NEW YORK: Over half of US marketers plan to cut their spending in national newspapers and magazines over the next six months, and the number aiming to increase their online outlay has also fallen, according to figures from Advertiser Perceptions.

WARC's forecast figures suggest US ad revenues will fall by 2.5% in real terms this year, and print is one of the mediums likely to witness a substantial decline in expenditure.

Advertiser Perceptions' March 2009 Advertiser Optimism Report found 60% of marketers plan to reduce their adspend in national newspapers over the next six months, up from 47% from a similar study the organisation conducted in November.

Some 53% of respondents are also likely to rein in their expenditure through magazines, up from 36% who forecast they would do so four months ago.

Similarly, the number of participants hoping to increase their online spending in the next six months was 52%, down from 68% late last year.

A total of 41% of advertisers are also looking to reduce their broadcast TV outlay, up from 35% in November, while radio was now seen as less of a priority by 39%, up from 36%.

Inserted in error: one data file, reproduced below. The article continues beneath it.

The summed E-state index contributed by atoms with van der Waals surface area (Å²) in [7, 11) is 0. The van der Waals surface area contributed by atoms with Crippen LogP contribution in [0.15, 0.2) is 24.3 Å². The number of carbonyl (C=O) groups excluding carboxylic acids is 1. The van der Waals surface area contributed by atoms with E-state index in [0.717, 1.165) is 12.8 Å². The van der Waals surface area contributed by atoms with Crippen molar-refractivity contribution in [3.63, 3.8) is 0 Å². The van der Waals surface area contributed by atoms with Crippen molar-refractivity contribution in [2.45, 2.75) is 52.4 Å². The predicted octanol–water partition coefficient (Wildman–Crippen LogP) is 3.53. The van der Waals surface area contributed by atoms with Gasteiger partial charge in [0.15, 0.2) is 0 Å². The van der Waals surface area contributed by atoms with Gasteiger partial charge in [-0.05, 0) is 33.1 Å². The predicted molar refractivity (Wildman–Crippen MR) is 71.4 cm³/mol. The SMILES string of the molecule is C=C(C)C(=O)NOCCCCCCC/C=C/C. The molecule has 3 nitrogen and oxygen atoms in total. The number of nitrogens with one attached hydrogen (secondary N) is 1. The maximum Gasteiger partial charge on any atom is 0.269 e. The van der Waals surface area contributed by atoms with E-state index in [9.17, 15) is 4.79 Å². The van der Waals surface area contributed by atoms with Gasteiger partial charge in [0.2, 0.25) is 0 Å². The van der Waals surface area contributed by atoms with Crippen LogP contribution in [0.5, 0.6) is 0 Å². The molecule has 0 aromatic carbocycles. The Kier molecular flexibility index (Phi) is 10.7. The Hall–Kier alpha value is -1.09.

Bucking the overall trend, cable TV registered a decline of 1% in the number of marketers looking to reduce their media spend via the medium, to 23%.

Outdoor also registered a decrease on this measure, with 29% of participants saying they would decrease out-of-home expenditure, against a total of 32% who said the same last year.

A separate survey of 600 cmos by the American Marketing Association and the Fuqua School of Business has found that 30% believe price will be the main priority among consumers in the next 12 months.

By contrast, 20% said a "trusting relationship" was the most important factor, followed by 19% arguing "superior product quality" was key, and 11% opting for "superior innovation."

These marketers predict that US adspend through traditional media is likely to fall by 7% in the next year, while online ad revenues and the launch of new products will both see a 10% uplift in spending.

Data sourced from; additional content by WARC staff